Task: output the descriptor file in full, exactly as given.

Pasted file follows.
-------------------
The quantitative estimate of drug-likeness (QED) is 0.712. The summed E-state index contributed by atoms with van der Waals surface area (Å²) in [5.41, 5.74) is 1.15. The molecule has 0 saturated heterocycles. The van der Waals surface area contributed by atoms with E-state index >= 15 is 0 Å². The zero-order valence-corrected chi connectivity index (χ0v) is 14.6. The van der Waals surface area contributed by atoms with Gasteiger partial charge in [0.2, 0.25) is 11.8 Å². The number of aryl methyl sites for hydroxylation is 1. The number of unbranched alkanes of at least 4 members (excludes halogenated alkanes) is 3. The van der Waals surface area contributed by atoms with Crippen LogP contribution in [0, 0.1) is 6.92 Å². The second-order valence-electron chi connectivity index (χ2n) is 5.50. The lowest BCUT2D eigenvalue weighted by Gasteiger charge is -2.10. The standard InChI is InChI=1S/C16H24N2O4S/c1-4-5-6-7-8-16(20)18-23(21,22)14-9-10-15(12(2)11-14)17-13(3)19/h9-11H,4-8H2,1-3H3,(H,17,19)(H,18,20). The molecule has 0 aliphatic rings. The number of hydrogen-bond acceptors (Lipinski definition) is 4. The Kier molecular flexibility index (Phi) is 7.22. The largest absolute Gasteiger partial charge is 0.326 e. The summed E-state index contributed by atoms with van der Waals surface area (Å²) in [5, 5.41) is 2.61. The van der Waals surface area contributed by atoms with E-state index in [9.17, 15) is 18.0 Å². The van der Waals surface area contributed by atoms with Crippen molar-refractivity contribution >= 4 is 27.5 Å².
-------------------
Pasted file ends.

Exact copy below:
The quantitative estimate of drug-likeness (QED) is 0.712. The summed E-state index contributed by atoms with van der Waals surface area (Å²) in [5.41, 5.74) is 1.15. The molecule has 0 saturated heterocycles. The van der Waals surface area contributed by atoms with E-state index >= 15 is 0 Å². The zero-order valence-corrected chi connectivity index (χ0v) is 14.6. The van der Waals surface area contributed by atoms with Gasteiger partial charge in [0.2, 0.25) is 11.8 Å². The number of aryl methyl sites for hydroxylation is 1. The number of unbranched alkanes of at least 4 members (excludes halogenated alkanes) is 3. The van der Waals surface area contributed by atoms with Crippen LogP contribution in [0, 0.1) is 6.92 Å². The second-order valence-electron chi connectivity index (χ2n) is 5.50. The lowest BCUT2D eigenvalue weighted by Gasteiger charge is -2.10. The standard InChI is InChI=1S/C16H24N2O4S/c1-4-5-6-7-8-16(20)18-23(21,22)14-9-10-15(12(2)11-14)17-13(3)19/h9-11H,4-8H2,1-3H3,(H,17,19)(H,18,20). The molecule has 0 aliphatic rings. The number of hydrogen-bond acceptors (Lipinski definition) is 4. The Kier molecular flexibility index (Phi) is 7.22. The largest absolute Gasteiger partial charge is 0.326 e. The summed E-state index contributed by atoms with van der Waals surface area (Å²) in [5, 5.41) is 2.61. The van der Waals surface area contributed by atoms with E-state index in [9.17, 15) is 18.0 Å². The van der Waals surface area contributed by atoms with Crippen molar-refractivity contribution >= 4 is 27.5 Å².